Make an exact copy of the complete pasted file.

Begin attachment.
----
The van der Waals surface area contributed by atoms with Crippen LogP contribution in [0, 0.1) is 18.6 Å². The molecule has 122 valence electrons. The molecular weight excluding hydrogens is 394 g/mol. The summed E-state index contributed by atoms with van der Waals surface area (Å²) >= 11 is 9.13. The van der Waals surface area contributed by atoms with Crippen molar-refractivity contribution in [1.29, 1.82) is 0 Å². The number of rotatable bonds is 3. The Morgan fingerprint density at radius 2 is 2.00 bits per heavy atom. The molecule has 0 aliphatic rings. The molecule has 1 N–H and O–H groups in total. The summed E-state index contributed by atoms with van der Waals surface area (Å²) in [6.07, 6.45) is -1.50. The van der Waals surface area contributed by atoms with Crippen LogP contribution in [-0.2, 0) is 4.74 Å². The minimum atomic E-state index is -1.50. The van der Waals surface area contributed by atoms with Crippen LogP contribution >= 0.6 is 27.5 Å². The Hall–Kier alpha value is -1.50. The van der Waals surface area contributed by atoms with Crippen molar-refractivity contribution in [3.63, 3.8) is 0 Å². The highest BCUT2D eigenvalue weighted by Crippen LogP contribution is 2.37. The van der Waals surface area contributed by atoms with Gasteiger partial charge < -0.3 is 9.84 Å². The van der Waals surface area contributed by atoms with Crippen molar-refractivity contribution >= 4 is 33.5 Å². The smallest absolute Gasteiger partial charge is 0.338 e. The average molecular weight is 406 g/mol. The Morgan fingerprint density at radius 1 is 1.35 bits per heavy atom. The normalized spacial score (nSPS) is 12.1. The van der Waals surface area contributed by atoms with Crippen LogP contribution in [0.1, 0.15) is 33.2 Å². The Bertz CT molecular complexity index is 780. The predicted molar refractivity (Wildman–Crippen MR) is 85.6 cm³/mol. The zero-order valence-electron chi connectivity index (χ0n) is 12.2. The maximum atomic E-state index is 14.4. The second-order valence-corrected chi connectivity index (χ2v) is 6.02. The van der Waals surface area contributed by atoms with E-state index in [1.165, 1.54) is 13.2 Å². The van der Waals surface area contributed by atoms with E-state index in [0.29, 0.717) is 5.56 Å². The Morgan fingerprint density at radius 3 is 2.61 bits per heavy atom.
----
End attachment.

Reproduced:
The van der Waals surface area contributed by atoms with Crippen LogP contribution in [0, 0.1) is 18.6 Å². The molecule has 122 valence electrons. The molecular weight excluding hydrogens is 394 g/mol. The summed E-state index contributed by atoms with van der Waals surface area (Å²) >= 11 is 9.13. The van der Waals surface area contributed by atoms with Crippen molar-refractivity contribution in [1.29, 1.82) is 0 Å². The number of rotatable bonds is 3. The Morgan fingerprint density at radius 2 is 2.00 bits per heavy atom. The molecule has 0 aliphatic rings. The molecule has 1 N–H and O–H groups in total. The summed E-state index contributed by atoms with van der Waals surface area (Å²) in [6.07, 6.45) is -1.50. The van der Waals surface area contributed by atoms with Crippen LogP contribution in [-0.2, 0) is 4.74 Å². The minimum atomic E-state index is -1.50. The van der Waals surface area contributed by atoms with Crippen LogP contribution >= 0.6 is 27.5 Å². The Hall–Kier alpha value is -1.50. The van der Waals surface area contributed by atoms with Crippen molar-refractivity contribution in [3.63, 3.8) is 0 Å². The highest BCUT2D eigenvalue weighted by Crippen LogP contribution is 2.37. The van der Waals surface area contributed by atoms with Gasteiger partial charge < -0.3 is 9.84 Å². The van der Waals surface area contributed by atoms with Crippen molar-refractivity contribution >= 4 is 33.5 Å². The smallest absolute Gasteiger partial charge is 0.338 e. The average molecular weight is 406 g/mol. The Morgan fingerprint density at radius 1 is 1.35 bits per heavy atom. The normalized spacial score (nSPS) is 12.1. The van der Waals surface area contributed by atoms with Crippen LogP contribution in [0.1, 0.15) is 33.2 Å². The Bertz CT molecular complexity index is 780. The predicted molar refractivity (Wildman–Crippen MR) is 85.6 cm³/mol. The zero-order valence-electron chi connectivity index (χ0n) is 12.2. The maximum atomic E-state index is 14.4. The second-order valence-corrected chi connectivity index (χ2v) is 6.02. The van der Waals surface area contributed by atoms with E-state index in [1.165, 1.54) is 13.2 Å². The van der Waals surface area contributed by atoms with E-state index in [0.29, 0.717) is 5.56 Å². The Morgan fingerprint density at radius 3 is 2.61 bits per heavy atom.